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ECOLOGY AND DEMOGRAPHY OF GOLDEN-HEADED LION TAMARINS (Leontopithecus chrysomelas) IN CABRUCA AGROFOREST, BAHIA STATE, BRAZIL.

dc.contributor.advisorDietz, James Men_US
dc.contributor.authorOliveira, Leonardo de Carvalhoen_US
dc.date.accessioned2010-10-07T05:44:10Z
dc.date.available2010-10-07T05:44:10Z
dc.date.issued2010en_US
dc.identifier.urihttp://hdl.handle.net/1903/10818
dc.description.abstractUnderstanding how species use the matrix of habitat that surrounds forest fragments can contribute to conservation strategies in fragmented landscapes. In this dissertation, I evaluate the effects of habitat structure and resource availability on group characteristics, use of space, and predation risk for the endangered golden-headed-lion tamarins in shaded cocoa plantations locally known as cabruca agroforest. In the first chapter I present a list of tree species that provide key foods and sleeping sites used by lion tamarins. Families Myrtaceae and Sapotaceae are the most commonly used by lion tamarins for both food and sleeping sites. Fifty-five tree species were ranked as extremely valuable for the tamarins. Cabruca management that retains the species listed in this study may improve the long-term survival of lion tamarins. In the second chapter, I compare ecological and demographic data of lion tamarins in cabruca and other vegetation types. In contrast with my prediction that food resources would be scarce in cabruca, the exotic and invasive jackfruit (Artocarpus heterophyllus) was an abundant food resource for tamarins in cabruca while bromeliads were the favorite substrate for animal prey foraging. Group size and composition were similar in all vegetation types. Males in cabruca were heavier than those in primary forest. Density of lion tamarins in cabruca was the highest and home range size the smallest reported for the species. This is the first study to show that lion tamarins can live and reproduce exclusively in cabruca and has important implications for conservation of the species. In my third chapter, I test two hypotheses explaining the association between lion tamarins and Wied's marmoset (Callithrix kuhlii): foraging benefits and predation avoidance. I found no evidence to support the hypothesis that interspecific associations provide foraging benefits for lion tamarins. However, several findings support the predation avoidance hypothesis: associations occurred in areas where predation risk was higher, and during the part of the day in which predation risk was highest, and following birth events when the tamarins were more susceptible to predation. Despite the importance of cabruca to lion tamarins, they are more exposed to predation in this habitat.en_US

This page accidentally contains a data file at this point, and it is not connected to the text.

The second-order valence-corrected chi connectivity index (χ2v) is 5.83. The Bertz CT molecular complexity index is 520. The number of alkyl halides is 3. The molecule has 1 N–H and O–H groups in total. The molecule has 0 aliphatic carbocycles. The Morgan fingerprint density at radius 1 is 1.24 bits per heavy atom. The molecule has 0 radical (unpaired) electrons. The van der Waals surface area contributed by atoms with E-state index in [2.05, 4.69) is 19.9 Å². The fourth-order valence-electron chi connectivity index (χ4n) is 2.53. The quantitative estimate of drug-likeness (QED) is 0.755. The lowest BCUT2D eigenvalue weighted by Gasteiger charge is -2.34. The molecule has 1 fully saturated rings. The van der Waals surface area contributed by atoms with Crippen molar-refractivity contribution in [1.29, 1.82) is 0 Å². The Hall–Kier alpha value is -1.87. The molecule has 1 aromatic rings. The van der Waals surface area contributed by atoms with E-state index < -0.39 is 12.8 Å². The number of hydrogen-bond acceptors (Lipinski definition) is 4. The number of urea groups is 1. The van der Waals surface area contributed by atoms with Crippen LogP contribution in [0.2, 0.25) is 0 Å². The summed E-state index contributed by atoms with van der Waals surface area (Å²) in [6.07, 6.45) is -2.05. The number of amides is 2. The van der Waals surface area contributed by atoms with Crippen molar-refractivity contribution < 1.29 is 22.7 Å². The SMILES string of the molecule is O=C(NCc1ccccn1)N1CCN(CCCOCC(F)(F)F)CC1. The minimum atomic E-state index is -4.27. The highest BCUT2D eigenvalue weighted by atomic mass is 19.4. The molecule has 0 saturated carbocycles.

dc.titleECOLOGY AND DEMOGRAPHY OF GOLDEN-HEADED LION TAMARINS (Leontopithecus chrysomelas) IN CABRUCA AGROFOREST, BAHIA STATE, BRAZIL.en_US
dc.typeDissertationen_US
dc.contributor.publisherDigital Repository at the University of Marylanden_US
dc.contributor.publisherUniversity of Maryland (College Park, Md.)en_US
dc.contributor.departmentBiologyen_US
dc.subject.pqcontrolledBiology, Ecologyen_US
dc.subject.pqcontrolledConservationen_US
dc.subject.pqcontrolledWildlife Managementen_US
dc.subject.pquncontrolledAgroforesten_US
dc.subject.pquncontrolledCabrucaen_US
dc.subject.pquncontrolledConservationen_US
dc.subject.pquncontrolledEndangered speciesen_US
dc.subject.pquncontrolledLeontopithecus chrysomelasen_US
dc.subject.pquncontrolledManagementen_US


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